Primus Aerospace provides high-precision, high-complexity machined components, kits and subassemblies for the aerospace, defense and space industries and serves customers across the globe with diversified and complex machined products, assembly services and engineering support, including machining, assembly, testing, design support, welding, grinding and finishing.

EPA Proposes Replacement of Obama-Era Clean Power Plan

During a very busy news cycle this week, the Environmental Protection Agency (EPA) quietly issued a proposal to replace the Supreme Court-blocked Clean Power Plan (CPP) with the Affordable Clean Energy (ACE) Plan – a proposal ‘to reduce greenhouse gas (GHG) emissions from existing coal-fired electric utility generating units and power plants across the country.’

In the EPA’s news release, the ACE plan is described as empowering states and energy independence, while taking advice, expertise and recommendations from more than 270,000 public comments during the December 2017 Advanced Notice of Proposed Rulemaking (ANPRM) to replace the Obama-era CPP.  Along those lines, ACE will be subject to a 60-day comment period before it can be implemented and maintains the CPP’s “endangerment finding” that GHGs are a danger to public health and welfare.  The proposed rule would likely affect more than 300 power plants across the U.S. and provide incentives to keep coal plants running as-is, rather than retrofitting with natural gas or renewable energy.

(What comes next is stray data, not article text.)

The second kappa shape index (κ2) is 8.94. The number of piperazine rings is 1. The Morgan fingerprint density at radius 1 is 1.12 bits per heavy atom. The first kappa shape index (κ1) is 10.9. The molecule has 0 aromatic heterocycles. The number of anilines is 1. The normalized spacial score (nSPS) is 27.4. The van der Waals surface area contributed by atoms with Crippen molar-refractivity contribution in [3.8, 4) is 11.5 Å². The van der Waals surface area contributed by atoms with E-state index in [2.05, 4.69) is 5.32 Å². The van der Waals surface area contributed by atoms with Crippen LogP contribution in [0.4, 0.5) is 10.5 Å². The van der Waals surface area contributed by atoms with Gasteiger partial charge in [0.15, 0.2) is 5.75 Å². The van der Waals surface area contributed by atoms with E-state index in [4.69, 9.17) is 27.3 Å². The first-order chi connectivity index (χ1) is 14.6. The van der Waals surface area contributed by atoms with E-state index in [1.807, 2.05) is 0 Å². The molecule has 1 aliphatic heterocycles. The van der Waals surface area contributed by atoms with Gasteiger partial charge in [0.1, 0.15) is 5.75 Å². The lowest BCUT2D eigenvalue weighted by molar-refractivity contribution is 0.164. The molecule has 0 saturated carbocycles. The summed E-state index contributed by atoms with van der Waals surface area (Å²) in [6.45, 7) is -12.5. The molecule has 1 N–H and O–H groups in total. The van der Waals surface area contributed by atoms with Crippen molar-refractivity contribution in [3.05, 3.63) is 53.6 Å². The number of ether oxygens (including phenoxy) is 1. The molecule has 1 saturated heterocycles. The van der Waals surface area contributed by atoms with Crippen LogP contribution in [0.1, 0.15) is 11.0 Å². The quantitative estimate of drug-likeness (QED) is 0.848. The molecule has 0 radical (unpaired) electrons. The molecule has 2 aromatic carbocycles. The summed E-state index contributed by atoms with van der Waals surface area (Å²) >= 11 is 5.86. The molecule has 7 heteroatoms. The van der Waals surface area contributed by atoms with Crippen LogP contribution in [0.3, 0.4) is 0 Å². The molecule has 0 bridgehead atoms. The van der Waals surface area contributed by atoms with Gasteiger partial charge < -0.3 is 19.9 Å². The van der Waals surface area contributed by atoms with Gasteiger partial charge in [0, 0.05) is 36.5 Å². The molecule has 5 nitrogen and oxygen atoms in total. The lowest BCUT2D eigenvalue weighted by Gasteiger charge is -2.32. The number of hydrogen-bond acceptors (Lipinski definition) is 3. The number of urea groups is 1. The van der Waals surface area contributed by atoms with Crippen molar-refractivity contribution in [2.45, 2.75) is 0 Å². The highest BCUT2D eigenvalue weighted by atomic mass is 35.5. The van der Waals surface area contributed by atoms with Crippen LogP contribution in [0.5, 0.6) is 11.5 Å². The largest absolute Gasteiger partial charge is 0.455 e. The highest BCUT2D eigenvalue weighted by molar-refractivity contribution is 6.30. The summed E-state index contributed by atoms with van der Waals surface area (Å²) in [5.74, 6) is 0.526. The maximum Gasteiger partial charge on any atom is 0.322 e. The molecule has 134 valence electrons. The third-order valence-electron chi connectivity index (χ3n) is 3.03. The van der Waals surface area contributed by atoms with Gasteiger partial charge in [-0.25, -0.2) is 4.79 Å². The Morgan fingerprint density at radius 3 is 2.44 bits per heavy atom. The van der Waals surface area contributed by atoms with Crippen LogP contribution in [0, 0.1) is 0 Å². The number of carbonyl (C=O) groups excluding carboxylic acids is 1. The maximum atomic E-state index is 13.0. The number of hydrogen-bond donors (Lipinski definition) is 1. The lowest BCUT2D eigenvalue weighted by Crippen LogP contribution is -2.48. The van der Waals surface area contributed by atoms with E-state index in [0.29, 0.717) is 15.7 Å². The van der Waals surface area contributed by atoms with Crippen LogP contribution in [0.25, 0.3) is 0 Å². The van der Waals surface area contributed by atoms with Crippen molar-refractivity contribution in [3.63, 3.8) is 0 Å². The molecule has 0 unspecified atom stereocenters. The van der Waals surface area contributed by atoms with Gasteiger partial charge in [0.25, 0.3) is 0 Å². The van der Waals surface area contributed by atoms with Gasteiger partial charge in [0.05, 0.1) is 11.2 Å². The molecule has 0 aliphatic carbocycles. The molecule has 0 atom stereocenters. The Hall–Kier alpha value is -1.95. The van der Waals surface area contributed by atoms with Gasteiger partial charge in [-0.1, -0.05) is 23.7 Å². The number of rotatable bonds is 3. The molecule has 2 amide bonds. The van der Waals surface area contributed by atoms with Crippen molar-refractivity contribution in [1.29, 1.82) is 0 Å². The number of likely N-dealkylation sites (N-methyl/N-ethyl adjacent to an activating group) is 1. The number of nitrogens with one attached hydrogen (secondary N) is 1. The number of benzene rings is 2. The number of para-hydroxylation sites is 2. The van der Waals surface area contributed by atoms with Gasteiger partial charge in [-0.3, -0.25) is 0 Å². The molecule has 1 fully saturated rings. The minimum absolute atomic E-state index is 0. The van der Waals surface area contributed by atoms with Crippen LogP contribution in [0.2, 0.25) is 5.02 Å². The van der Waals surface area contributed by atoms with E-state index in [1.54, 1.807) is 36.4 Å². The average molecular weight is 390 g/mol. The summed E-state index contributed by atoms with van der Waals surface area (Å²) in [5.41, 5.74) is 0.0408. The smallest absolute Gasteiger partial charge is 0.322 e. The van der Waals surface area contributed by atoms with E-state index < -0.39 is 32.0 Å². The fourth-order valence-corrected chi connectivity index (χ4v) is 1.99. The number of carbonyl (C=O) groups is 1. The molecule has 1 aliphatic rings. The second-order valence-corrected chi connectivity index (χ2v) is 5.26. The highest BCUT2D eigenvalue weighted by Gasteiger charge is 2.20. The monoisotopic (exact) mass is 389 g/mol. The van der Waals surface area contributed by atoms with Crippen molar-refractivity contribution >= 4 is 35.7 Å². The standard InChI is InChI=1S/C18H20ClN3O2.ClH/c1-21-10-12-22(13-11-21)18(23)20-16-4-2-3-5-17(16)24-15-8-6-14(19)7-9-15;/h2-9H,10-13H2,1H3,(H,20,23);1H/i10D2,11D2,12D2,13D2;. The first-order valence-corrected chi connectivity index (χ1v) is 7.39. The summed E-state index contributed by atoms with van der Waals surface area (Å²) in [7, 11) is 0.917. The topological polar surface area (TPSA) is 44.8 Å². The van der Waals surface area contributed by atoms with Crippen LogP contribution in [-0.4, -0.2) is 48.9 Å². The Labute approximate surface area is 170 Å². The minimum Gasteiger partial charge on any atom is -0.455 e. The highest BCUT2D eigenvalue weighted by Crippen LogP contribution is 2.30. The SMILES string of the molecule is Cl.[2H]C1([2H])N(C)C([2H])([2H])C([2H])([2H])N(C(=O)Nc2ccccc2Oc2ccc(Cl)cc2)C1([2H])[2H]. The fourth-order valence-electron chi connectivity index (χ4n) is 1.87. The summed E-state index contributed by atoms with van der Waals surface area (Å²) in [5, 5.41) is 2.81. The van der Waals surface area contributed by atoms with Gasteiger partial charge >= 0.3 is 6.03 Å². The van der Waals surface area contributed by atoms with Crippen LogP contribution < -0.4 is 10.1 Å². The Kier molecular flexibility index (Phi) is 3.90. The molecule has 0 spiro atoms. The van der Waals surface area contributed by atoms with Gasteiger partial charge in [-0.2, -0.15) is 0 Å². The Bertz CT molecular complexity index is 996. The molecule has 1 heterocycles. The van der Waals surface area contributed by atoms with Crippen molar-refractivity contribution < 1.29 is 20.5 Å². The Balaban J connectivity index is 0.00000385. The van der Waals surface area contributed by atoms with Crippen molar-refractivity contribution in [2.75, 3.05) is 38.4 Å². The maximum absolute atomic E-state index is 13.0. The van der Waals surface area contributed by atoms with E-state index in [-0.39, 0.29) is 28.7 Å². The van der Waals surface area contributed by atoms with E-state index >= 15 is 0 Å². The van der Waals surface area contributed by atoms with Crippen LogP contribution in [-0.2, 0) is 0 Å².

“The ACE Rule would restore the rule of law and empower states to reduce greenhouse gas emissions and provide modern, reliable, and affordable energy for all Americans.  Today’s proposal provides the states and regulated community the certainty they need to continue environmental progress while fulfilling President Trump’s goal of energy dominance.”  — EPA Acting Administrator Andrew Wheeler

For More Details:

The new ACE proposal would reduce CO2 emissions through four key actions:

“1. ACE defines the “best system of emission reduction” (BSER) for existing power plants as on-site, heat-rate efficiency improvements;

2. ACE provides states with a list of “candidate technologies” that can be used to establish standards of performance and be incorporated into their state plans;

3. ACE updates the New Source Review (NSR) permitting program to further encourage efficiency improvements at existing power plants; and

4. ACE aligns regulations under CAA section 111(d) to give states adequate time and flexibility to develop their state plans.”

According to the EPA, the ‘regulatory impact analysis (RIA) for this proposal includes a variety of scenarios. These scenarios are illustrative because the statute gives states the flexibility needed to consider unit-specific factors – including a particular unit’s remaining useful life – when it comes to standards of performance. Key findings include the following:

  • EPA projects that replacing the CPP with the proposal could provide $400 million in annual net benefits.
  • The ACE Rule would reduce the compliance burden by up to $400 million per year when compared to CPP.
  • All four scenarios find that the proposal will reduce CO2 emissions from their current level.
  • EPA estimates that the ACE Rule could reduce 2030 CO2 emissions by up to 1.5% from projected levels without the CPP –  the equivalent of taking 5.3 million cars off the road. Further, these illustrative scenarios suggest that when states have fully implemented the proposal, U.S. power sector CO2 emissions could be 33% to 34% below 2005 levels, higher than the projected CO2 emissions reductions from the CPP.’

To critics who say the proposed ACE rule would lead to significant human health concerns and collateral damage compared to what a fully-implemented CPP would have done, the EPA’s Air Chief William Wehrum says, “We have abundant legal authority to deal with those other pollutants directly, and we have aggressive programs in place that directly target emissions of those pollutants.”